President Barack Obama gears up Lordstown for the Cruze.
By DAVID SKOLNICK
Those wanting to get a close look at President Barack Obama during his visit today to the Mahoning Valley are likely out of luck.
Even those who would be expected to attend the event at V&M Star — members of Youngstown and Girard city councils, Girard Mayor James Melfi and Trumbull County commissioners — were scrambling Monday to get on the guest list.
The event is closed to the public and is by invitation only.
The White House schedule doesn’t include any stops besides V&M for the president.
And a presidential visit means tight security.
The Ohio State Highway Patrol and the Secret Service will escort Obama’s motorcade from the Youngstown Air Reserve Station in Vienna, where Air Force One is expected to land at 12:50 p.m., to V&M Star on Martin Luther King Jr. Boulevard in Youngstown.
That means blocking other vehicles from getting near the motorcade.
Along the way, police officers from the Vienna, Girard and Liberty police departments will help with security, Melfi said.
Once the president gets into Youngstown, 45 city police officers along with three Mahoning County deputy sheriffs and two Youngstown State University officers will help with security, said city police Capt. Rod Foley.
Obama is scheduled to speak about jobs and the economy at 1:35 p.m.
He will tour the plant before the speech and talk to V&M workers. He is supposed to leave the air base about 3:20 p.m.
Youngstown Mayor Jay Williams, who will greet Obama on the tarmac at the air base, said he called White House staff to get elected officials inside V&M for the president’s speech.
Obama selected V&M because the project received about $19 million in federal stimulus package money.
The V&M expansion is a great example of how the federal stimulus package helped “jump-start” local economies, said Jared Bernstein, chief economist to Vice President Joe Biden, on a Monday conference call previewing Obama’s visit.
That money was “not the sole reason but a significant contributing reason” that V&M decided to build a $650 million expansion project near its current location on Martin Luther King Jr. Boulevard, said Vince Bevacqua, who serves as the company’s spokesman.
The expansion will create 400 construction jobs. When the plant opens, there will be 230 employees working directly for V&M and 120 contract workers at the new facility. V&M makes seamless tubes for the oil and gas industry.
Williams said the V&M expansion is not just an example of the success of the federal stimulus package but also public/private partnerships and cooperation among government entities including Youngstown, Girard, Mahoning and Trumbull counties.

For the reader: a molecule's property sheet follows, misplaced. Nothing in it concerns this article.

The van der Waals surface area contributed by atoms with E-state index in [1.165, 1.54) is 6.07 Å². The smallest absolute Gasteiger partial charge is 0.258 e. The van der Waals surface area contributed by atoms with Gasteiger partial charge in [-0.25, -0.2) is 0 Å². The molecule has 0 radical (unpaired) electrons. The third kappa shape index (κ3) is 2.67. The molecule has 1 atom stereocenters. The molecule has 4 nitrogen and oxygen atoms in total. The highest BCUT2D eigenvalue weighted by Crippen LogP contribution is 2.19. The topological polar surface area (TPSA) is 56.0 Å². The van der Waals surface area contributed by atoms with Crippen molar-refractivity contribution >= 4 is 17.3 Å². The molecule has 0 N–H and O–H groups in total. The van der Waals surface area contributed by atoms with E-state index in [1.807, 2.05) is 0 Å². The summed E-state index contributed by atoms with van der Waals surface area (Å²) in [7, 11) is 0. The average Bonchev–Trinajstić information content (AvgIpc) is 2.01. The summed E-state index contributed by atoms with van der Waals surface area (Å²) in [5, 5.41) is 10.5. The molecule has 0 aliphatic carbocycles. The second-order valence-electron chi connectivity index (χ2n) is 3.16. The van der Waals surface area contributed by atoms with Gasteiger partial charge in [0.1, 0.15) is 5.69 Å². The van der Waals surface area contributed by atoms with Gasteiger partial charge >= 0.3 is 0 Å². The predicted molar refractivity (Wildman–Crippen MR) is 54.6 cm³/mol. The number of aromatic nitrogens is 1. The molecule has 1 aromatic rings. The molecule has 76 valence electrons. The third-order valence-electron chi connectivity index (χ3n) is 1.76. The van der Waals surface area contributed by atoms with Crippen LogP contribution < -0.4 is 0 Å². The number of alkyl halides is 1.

U.S. Rep. Tim Ryan of Niles, D-17th, insisted that without the stimulus money, “this project would never gotten off the ground.”
However, when Vallourec, V&M’s French-based parent company, announced the expansion Feb. 15, little was said about the stimulus package money.
Oliver Mallet, Vallourec’s chief financial officer, said the project was helped by “very strong local business partnerships with the support of federal, state and municipal governments.”
He said the main reasons to expand in Youngstown were the success of the current facility, the local work force, and its proximity to the Marcellus Shale, a large natural-gas field under eastern Ohio and most of Pennsylvania.
During that same announcement, Didier Hornet, Vallourec’s chief operating officer of its oil and gas division, said the company was “benefiting from some stimulus package. Nonetheless, none of these incentives are specific to us. They are applicable to the industry in the region.”
Gov. Ted Strickland, a Democrat, said Monday that he had several conversations with V&M Star officials who were “absolutely insistent” that stimulus money be committed to this project before it was presented to its board of directors.
The expansion may have taken place without the stimulus money, but that wasn’t a chance the state was willing to take, Strickland said.
Ryan added that the V&M expansion has “re-energized our community.”
Williams said Youngs-town has proved it can succeed with a little help from government.
The mayor said he’s hopeful that Obama will announce assistance today for other challenges — such as neighborhood stabilization and a struggling school district — facing Youngstown.
Strickland said Obama has “already delivered” for the Valley by successfully pushing Congress to lend money to American automakers such as General Motors.
That assistance led to a third shift of about 1,200 workers at the GM plant in Lordstown, Strickland said.